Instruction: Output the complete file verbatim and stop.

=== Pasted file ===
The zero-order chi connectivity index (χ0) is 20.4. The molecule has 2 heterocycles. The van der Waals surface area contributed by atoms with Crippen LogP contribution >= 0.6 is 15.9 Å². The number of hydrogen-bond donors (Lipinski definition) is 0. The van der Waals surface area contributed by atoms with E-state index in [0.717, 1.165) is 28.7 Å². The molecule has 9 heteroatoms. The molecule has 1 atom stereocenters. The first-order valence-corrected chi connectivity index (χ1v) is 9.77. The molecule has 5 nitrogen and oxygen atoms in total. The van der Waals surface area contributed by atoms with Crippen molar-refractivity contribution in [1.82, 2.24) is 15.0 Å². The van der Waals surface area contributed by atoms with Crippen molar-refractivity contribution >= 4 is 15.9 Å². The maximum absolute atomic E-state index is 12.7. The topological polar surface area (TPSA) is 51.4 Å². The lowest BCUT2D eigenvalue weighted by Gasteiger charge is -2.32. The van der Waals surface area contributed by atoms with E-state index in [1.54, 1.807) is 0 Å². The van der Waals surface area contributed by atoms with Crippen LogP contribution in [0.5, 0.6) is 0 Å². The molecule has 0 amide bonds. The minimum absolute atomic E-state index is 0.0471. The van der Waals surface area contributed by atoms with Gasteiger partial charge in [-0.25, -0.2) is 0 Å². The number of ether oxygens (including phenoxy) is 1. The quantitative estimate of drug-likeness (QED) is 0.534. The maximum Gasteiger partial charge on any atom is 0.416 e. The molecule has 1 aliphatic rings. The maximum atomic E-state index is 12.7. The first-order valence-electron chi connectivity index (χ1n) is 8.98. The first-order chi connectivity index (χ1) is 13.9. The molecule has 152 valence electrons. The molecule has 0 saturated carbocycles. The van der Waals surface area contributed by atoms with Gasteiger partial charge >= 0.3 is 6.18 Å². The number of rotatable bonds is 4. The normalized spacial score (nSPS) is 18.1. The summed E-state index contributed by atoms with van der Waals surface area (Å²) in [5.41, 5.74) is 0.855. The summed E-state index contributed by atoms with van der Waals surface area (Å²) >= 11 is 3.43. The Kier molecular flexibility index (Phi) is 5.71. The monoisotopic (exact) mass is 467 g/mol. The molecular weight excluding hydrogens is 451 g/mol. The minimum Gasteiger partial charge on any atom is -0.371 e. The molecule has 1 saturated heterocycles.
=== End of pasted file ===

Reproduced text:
The zero-order chi connectivity index (χ0) is 20.4. The molecule has 2 heterocycles. The van der Waals surface area contributed by atoms with Crippen LogP contribution >= 0.6 is 15.9 Å². The number of hydrogen-bond donors (Lipinski definition) is 0. The van der Waals surface area contributed by atoms with E-state index in [0.717, 1.165) is 28.7 Å². The molecule has 9 heteroatoms. The molecule has 1 atom stereocenters. The first-order valence-corrected chi connectivity index (χ1v) is 9.77. The molecule has 5 nitrogen and oxygen atoms in total. The van der Waals surface area contributed by atoms with Crippen molar-refractivity contribution in [1.82, 2.24) is 15.0 Å². The van der Waals surface area contributed by atoms with Crippen molar-refractivity contribution >= 4 is 15.9 Å². The maximum absolute atomic E-state index is 12.7. The topological polar surface area (TPSA) is 51.4 Å². The lowest BCUT2D eigenvalue weighted by Gasteiger charge is -2.32. The van der Waals surface area contributed by atoms with E-state index in [1.54, 1.807) is 0 Å². The van der Waals surface area contributed by atoms with Crippen LogP contribution in [0.5, 0.6) is 0 Å². The molecule has 0 amide bonds. The minimum absolute atomic E-state index is 0.0471. The van der Waals surface area contributed by atoms with Gasteiger partial charge in [-0.25, -0.2) is 0 Å². The number of ether oxygens (including phenoxy) is 1. The quantitative estimate of drug-likeness (QED) is 0.534. The maximum Gasteiger partial charge on any atom is 0.416 e. The molecule has 1 aliphatic rings. The maximum atomic E-state index is 12.7. The first-order valence-electron chi connectivity index (χ1n) is 8.98. The first-order chi connectivity index (χ1) is 13.9. The molecule has 152 valence electrons. The molecule has 0 saturated carbocycles. The van der Waals surface area contributed by atoms with Gasteiger partial charge >= 0.3 is 6.18 Å². The number of rotatable bonds is 4. The normalized spacial score (nSPS) is 18.1. The summed E-state index contributed by atoms with van der Waals surface area (Å²) in [5.41, 5.74) is 0.855. The summed E-state index contributed by atoms with van der Waals surface area (Å²) >= 11 is 3.43. The Kier molecular flexibility index (Phi) is 5.71. The monoisotopic (exact) mass is 467 g/mol. The molecular weight excluding hydrogens is 451 g/mol. The minimum Gasteiger partial charge on any atom is -0.371 e. The molecule has 1 saturated heterocycles.